Free Access
Issue
A&A
Volume 542, June 2012
Article Number A30
Number of page(s) 11
Section Extragalactic astronomy
DOI https://doi.org/10.1051/0004-6361/201218896
Published online 30 May 2012

© ESO, 2012

1. Introduction

ESO 113-G010was first identified and catalogued as a galaxy (SBa) in the ESO/Uppsala Survey of the ESO(B) Atlas (Lauberts 1982), based on observations made with the ESO 1   m Schmidt telescope at La Silla, Chile. From its first-ever X-ray observation with ROSAT in 1995 and follow-up optical spectroscopy in 1996 with the 2.2 m ESO/MPG telescope at La Silla observatory, Pietsch et al. (1998) have classified it as a Seyfert 1.8 galaxy at a redshift of 0.025701.

The next time ESO 113-G010was observed in the X-rays was with XMM-Newtonin May 2001. From spectral analysis of the 4 ks EPIC-pn data, Porquet et al. (2004) reported the presence of a soft X-ray excess and a highly redshifted Fe Kαline at 5.4 keV. The only other X-ray observation of ESO 113-G010to this date was 100 ks long and performed with XMM-Newtonin November 2005. Porquet et al. (2007) reported strong rapid variably from their power spectral density timing analysis of the EPIC-pn data. Furthermore, from spectral analysis of the iron line band, no redshifted Fe Kαline was detected contrary to the 2001 findings, while the presence of two narrow emission lines at about 6.5 keV and 7 keV was reported.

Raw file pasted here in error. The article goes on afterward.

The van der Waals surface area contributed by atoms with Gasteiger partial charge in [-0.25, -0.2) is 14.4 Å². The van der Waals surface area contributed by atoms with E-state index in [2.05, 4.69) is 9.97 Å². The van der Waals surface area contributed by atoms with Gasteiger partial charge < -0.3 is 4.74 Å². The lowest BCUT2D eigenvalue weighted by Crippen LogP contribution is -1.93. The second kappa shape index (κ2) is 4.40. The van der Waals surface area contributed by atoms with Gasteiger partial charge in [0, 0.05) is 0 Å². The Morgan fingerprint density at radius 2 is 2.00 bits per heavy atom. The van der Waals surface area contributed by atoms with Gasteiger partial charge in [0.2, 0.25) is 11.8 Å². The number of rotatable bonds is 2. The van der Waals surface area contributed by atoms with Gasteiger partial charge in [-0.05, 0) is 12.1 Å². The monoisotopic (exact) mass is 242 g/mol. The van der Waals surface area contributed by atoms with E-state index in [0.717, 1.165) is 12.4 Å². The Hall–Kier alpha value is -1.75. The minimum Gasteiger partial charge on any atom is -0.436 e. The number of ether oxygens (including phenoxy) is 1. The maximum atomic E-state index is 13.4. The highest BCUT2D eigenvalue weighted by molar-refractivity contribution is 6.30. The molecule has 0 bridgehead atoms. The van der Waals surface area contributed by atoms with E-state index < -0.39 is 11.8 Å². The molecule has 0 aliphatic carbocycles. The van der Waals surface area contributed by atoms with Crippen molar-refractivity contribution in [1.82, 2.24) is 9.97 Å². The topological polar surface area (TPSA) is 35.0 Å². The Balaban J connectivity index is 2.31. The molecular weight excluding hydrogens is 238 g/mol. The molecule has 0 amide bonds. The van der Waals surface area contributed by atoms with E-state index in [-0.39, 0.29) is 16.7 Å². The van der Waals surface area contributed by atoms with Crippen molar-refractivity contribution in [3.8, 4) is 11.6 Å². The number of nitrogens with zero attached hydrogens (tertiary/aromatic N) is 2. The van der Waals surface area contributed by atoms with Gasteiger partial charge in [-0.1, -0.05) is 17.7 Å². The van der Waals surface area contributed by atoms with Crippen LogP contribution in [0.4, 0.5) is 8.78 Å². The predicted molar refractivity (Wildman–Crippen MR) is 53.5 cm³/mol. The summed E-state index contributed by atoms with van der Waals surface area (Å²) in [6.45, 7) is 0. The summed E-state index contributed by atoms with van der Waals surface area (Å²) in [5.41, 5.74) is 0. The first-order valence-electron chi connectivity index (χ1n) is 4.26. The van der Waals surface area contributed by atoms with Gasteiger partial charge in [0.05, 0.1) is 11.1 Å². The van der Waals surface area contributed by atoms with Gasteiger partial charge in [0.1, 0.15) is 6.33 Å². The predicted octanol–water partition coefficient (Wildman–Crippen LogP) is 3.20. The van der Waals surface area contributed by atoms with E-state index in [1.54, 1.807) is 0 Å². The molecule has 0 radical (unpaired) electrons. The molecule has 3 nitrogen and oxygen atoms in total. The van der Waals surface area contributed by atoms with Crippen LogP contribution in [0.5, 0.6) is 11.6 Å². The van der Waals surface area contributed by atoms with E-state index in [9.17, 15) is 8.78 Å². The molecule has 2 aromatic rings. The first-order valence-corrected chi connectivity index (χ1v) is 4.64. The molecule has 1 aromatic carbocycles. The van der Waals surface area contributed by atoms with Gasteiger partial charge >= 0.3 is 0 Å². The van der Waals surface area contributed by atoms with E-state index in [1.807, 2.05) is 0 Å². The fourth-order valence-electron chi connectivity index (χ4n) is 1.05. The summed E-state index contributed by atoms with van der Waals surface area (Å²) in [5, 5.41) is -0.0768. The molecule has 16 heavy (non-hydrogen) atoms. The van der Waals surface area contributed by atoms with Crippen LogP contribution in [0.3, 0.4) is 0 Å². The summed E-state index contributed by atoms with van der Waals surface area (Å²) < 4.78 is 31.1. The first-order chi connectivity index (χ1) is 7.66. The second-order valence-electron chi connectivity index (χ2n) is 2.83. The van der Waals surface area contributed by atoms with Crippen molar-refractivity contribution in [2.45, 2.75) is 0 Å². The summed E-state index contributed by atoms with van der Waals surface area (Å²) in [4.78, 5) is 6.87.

In this work we present the first analysis of the RGS spectra from the 100 ks XMM-Newtonobservation of 2005, which show clear signs of warm absorber outflows. We also used the simultaneous EPIC-pn and OM data to aid us in the photoionisation modelling of the outflows. The structure of this paper is as follows. Section 2 describes the observations and data reduction. Section 3 focuses on the nuclear obscuration of the active galactic nucleus (AGN). Spectral analysis and photoionisation modelling of the warm absorber are described in Sect. 4. Construction of the SEDs and modelling with different SEDs are described in Sect. 5. We discuss our findings in Sect. 6 and give concluding remarks in Sect. 7.

Note that all the spectra and SEDs displayed in this paper are in the observed frame. The RGS spectra shown are background-subtracted.

2. Observations and data reduction

The ID of the analysed XMM-Newtonobservation is 0301890101, starting at 22:17 UTC on 10 November 2005 with an EPIC-pn duration of about 102 ks. We extracted the RGS, EPIC-pn and OM data from the XMM-NewtonScience Archive. All the observation data files were processed using SAS v10.0.

2.1. RGS data